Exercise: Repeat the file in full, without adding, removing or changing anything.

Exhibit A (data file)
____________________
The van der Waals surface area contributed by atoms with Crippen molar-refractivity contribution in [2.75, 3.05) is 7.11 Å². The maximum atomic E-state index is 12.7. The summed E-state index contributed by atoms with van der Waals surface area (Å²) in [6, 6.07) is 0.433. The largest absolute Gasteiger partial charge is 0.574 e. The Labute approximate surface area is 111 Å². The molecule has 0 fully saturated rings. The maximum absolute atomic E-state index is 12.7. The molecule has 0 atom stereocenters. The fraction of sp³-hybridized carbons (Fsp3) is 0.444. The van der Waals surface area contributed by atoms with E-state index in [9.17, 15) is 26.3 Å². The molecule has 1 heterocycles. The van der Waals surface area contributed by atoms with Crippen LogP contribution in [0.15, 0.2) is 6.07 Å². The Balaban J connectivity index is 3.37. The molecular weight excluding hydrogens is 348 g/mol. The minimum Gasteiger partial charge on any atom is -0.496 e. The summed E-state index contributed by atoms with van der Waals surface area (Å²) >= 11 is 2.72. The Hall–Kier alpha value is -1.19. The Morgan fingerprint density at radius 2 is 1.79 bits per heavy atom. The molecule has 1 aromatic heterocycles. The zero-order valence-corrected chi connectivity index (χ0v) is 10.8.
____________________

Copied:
The van der Waals surface area contributed by atoms with Crippen molar-refractivity contribution in [2.75, 3.05) is 7.11 Å². The maximum atomic E-state index is 12.7. The summed E-state index contributed by atoms with van der Waals surface area (Å²) in [6, 6.07) is 0.433. The largest absolute Gasteiger partial charge is 0.574 e. The Labute approximate surface area is 111 Å². The molecule has 0 fully saturated rings. The maximum absolute atomic E-state index is 12.7. The molecule has 0 atom stereocenters. The fraction of sp³-hybridized carbons (Fsp3) is 0.444. The van der Waals surface area contributed by atoms with E-state index in [9.17, 15) is 26.3 Å². The molecule has 1 heterocycles. The van der Waals surface area contributed by atoms with Crippen LogP contribution in [0.15, 0.2) is 6.07 Å². The Balaban J connectivity index is 3.37. The molecular weight excluding hydrogens is 348 g/mol. The minimum Gasteiger partial charge on any atom is -0.496 e. The summed E-state index contributed by atoms with van der Waals surface area (Å²) >= 11 is 2.72. The Hall–Kier alpha value is -1.19. The Morgan fingerprint density at radius 2 is 1.79 bits per heavy atom. The molecule has 1 aromatic heterocycles. The zero-order valence-corrected chi connectivity index (χ0v) is 10.8.